AWOL-72, 2015

The hero of AWOL-72, the new movie from director Christian Sesma, is Luke Goss’s Conrad Miller. He’s an AWOL marine in possession of government secrets and, as such, he’s a wanted man. He must be stopped. He must be caught. He must be detained—altogether now—at all costs. So, who better to stop this butch, marine, Hollywood version of Edward Snowden than Russian special ops—duh. Oh, and the LAPD—obviously. Oh, and a treacherous, highly trained, ruthless assassin—of course.

However, I must confess, the idea of Luke Goss being the “hero” isn’t strictly true. No; the real hero of this movie—the individual who displayed the most bravery, exercised the most stoicism, demonstrated the most endurance, all while still managing to survive time and again despite almost insurmountable odds—was me. Reason? Because I managed to sit through the whole damn thing.

AWOL is awful: the plot is ridiculous, the dialogue is atrocious, the script is laughable, the acting is terrible, and the characters are sillier than a Republican presidential rally. These aspects might actually entice some folk, however. After all, sometimes a super dumb action movie can, in an ironic fashion, be a super fun action movie. Sadly this is nowhere near the case—not by a long shot. There is also absolutely zero wit or humour in this film—What. So. Ever. Not even a self-knowing sense of its own absurdity. It never once winks at the camera to assure you that it’s even vaguely aware of how extreme the levels of ridiculousness on-screen are. Instead it persistently (and embarrassingly) winks arrogantly at itself in the mirror, awkwardly posturing and flexing its biceps to give them a big kiss.

AWOL-72 is a film much too preoccupied with its look. It’s too concerned with what it wants to be rather than what it actually is. And what it wants to be is a film like Enemy of the State. Instead it just ends up as enemy of the brain.

Sesma is a director who loves to move his camera; but not in a sophisticated, thoughtful Max Ophus/Paul Thomas Anderson way—nah. He loves to shake it, and shake it, and then shake it some more. No rhyme, no reason. Perhaps the movie’s low-budget meant tripods had to be ditched for financial reasons. Who knows? But in Sesma’s head (I’ll guarantee you) this clumsy approach looks cool and edgy, giving the picture an erratic, faux-documentary quality. Quel auteur! It’s the technique Paul Greengrass popularised with the Bourne franchise and has become the default model of American action movies ever since. Even big studio behemoths like Marvel have adopted it (unfortunately). Except without Greengrass’s expertise, it never looks like Bourne. It just looks bad. And it’s so often terribly applied and poorly directed. It’s Bourne under a bad sign, where that sign is directing all these movies the wrong way. There will come a day when we’ll look back on this period and curse the day movies were Bourne—or at least tried to be.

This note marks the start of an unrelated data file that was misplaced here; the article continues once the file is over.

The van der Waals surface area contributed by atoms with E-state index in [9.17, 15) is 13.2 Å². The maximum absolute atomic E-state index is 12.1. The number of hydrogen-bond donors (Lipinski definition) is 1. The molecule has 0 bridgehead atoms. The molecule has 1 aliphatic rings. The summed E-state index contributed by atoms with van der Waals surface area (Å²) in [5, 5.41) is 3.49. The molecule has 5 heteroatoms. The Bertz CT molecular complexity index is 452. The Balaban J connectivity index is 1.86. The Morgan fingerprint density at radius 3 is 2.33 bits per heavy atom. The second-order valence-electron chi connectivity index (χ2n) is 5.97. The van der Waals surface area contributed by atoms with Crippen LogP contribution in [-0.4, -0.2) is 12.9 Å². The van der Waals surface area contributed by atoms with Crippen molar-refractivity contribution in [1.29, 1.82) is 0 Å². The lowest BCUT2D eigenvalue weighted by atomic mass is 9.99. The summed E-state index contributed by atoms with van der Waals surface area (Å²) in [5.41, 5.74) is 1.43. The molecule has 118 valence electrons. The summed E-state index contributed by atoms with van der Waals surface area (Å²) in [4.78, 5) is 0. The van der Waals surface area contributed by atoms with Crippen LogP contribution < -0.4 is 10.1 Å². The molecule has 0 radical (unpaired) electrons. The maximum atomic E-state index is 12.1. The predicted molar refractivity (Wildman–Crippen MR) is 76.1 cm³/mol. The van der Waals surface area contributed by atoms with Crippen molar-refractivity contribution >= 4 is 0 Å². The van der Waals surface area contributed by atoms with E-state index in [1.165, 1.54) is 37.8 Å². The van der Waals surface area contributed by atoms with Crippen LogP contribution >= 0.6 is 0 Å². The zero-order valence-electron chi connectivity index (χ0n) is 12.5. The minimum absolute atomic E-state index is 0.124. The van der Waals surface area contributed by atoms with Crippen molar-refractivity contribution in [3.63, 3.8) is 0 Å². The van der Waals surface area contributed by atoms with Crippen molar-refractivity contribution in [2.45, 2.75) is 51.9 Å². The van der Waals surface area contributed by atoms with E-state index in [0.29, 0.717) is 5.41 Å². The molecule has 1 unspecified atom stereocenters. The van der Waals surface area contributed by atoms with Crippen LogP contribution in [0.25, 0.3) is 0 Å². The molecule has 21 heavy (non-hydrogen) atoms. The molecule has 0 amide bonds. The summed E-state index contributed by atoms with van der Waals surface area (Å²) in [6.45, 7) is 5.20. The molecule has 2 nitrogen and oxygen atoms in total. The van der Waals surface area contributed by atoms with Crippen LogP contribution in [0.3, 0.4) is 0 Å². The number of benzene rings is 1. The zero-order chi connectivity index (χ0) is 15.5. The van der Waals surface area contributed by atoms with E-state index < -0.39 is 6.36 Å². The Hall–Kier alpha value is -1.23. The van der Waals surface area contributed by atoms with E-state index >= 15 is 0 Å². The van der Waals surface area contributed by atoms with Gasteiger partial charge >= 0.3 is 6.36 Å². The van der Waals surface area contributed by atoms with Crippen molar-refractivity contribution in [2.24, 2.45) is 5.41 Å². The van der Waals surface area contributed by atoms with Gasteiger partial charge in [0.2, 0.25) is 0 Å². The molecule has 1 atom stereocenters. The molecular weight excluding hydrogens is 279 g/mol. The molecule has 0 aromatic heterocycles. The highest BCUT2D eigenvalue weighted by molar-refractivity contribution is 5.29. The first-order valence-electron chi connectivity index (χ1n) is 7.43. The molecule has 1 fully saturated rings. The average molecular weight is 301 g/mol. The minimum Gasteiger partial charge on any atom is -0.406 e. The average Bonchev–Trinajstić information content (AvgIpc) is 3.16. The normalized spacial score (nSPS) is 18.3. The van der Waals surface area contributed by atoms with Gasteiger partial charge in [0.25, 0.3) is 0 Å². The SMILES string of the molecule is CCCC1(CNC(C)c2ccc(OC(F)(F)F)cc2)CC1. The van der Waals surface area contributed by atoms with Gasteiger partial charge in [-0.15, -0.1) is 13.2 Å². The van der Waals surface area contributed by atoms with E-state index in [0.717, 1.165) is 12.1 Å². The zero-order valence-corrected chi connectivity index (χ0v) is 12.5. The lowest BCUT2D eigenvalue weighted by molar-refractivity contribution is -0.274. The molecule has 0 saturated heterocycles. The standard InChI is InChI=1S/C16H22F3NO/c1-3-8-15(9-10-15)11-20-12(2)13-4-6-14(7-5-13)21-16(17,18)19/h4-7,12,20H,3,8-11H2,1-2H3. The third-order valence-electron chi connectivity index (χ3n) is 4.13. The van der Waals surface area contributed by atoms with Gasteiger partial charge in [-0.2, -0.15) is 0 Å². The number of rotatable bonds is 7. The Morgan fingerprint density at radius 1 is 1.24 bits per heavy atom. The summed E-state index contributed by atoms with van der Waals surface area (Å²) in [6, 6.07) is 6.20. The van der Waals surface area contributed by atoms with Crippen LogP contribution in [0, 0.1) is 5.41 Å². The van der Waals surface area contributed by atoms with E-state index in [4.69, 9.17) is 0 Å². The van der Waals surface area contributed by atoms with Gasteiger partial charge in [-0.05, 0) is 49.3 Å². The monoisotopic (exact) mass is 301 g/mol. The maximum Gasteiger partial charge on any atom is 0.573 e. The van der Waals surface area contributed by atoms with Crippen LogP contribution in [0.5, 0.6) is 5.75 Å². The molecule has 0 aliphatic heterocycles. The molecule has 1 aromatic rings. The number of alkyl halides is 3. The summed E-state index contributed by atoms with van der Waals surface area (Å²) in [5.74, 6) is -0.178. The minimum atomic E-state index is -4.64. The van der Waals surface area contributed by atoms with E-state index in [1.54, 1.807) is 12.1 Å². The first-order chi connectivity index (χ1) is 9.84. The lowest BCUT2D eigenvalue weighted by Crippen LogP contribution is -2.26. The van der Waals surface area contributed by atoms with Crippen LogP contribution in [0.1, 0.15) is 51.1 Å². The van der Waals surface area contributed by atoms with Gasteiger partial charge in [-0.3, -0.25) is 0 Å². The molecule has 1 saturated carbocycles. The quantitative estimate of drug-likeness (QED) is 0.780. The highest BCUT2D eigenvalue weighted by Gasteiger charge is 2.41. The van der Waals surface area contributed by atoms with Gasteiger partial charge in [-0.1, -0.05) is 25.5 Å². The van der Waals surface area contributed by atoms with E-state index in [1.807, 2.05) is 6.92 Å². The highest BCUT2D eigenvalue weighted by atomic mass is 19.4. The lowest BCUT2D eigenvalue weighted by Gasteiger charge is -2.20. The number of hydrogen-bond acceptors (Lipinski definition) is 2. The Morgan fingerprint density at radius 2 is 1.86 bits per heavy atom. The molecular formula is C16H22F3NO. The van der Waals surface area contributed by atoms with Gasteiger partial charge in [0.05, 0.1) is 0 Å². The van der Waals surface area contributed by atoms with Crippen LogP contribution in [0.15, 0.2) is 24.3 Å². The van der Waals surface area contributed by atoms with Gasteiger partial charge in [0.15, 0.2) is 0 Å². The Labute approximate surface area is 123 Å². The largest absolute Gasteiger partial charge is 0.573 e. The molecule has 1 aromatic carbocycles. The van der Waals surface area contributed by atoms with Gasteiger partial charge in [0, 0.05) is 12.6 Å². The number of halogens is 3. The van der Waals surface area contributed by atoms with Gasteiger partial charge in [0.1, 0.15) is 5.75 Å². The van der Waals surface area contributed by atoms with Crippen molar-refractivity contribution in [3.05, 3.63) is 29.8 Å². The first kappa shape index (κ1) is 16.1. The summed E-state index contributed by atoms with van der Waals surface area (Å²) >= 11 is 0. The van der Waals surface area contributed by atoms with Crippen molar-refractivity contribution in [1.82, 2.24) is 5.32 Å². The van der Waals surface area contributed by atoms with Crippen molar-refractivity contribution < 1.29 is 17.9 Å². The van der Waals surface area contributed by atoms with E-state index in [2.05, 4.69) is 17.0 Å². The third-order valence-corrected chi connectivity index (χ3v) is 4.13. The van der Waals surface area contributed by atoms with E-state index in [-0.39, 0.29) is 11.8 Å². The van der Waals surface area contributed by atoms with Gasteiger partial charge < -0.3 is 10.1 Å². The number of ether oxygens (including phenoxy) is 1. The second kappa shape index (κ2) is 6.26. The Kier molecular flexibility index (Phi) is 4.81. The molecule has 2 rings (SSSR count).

The dire nature of AWOL-72 is unfortunate because films like John Wick and Fury Road are evidence that modern action movies can be truly thrilling and genuinely exciting. Films like The Raid show that Asian ones can, perhaps, be even more so. Films like AWOL-72, however, ignore those types of movies (you know, the interesting, creative ones). They instead see the format, the technique and the stereotypical premise of dull, Hollywood action movies and nab it. They don’t care about story or characters. It’s all about the surface. But the result is often something that’s worse than bad—it’s boring. For instead of approaching the subject with originality, they approach it with the mind-set of a forger (and a horribly incompetent one at that): they just want to make a knock off.

The low-budget aspect of AWOL is, from a filmmaking perspective, an awkward starting point. But it’s only inconvenient if you set out wanting to make a big-budget action movie—which is exactly what Sesma wanted to do. Low-budget movies trying desperately to look like big-budget movies rarely work. This is because they are constrained by preconceived standards of what the filmmakers think a “big-budget” movie of this sort ought to look like. As a result, they often end up with a gawky, hackneyed carbon copy of something that already exists (and probably done to greater effect). And it’s because of this that AWOL-72 is—by definition—entirely, and monotonously, unoriginal.

A low-budget starting point should be a terrific environment for the growth of creativity, not the stifling of it. A big-budget doesn’t often force a filmmaker to have to think outside the box. As long as you have the cash, anything you want is pretty much yours; provided the flood of producers are on board, of course. But with a smaller budget, filmmakers are constantly faced with obstacles that, in order for the film to work, require ingenuity, sleight of hand, and initiative to get around. And they have little to no studio execs breathing down their neck, tapping their feet and pointing at the clock.

Sadly, AWOL-72 doesn’t try anything even slightly original. It’s a terrible, tacky little action movie that’s designed purely (and cynically) to do nothing but make money. The fact that it was made cheaply shouldn’t make it feel cheap though—far from it. That’s just down to it being badly made. The movie simply crashes and burns right from the start, much like a high-speed car about to hit AWOL.

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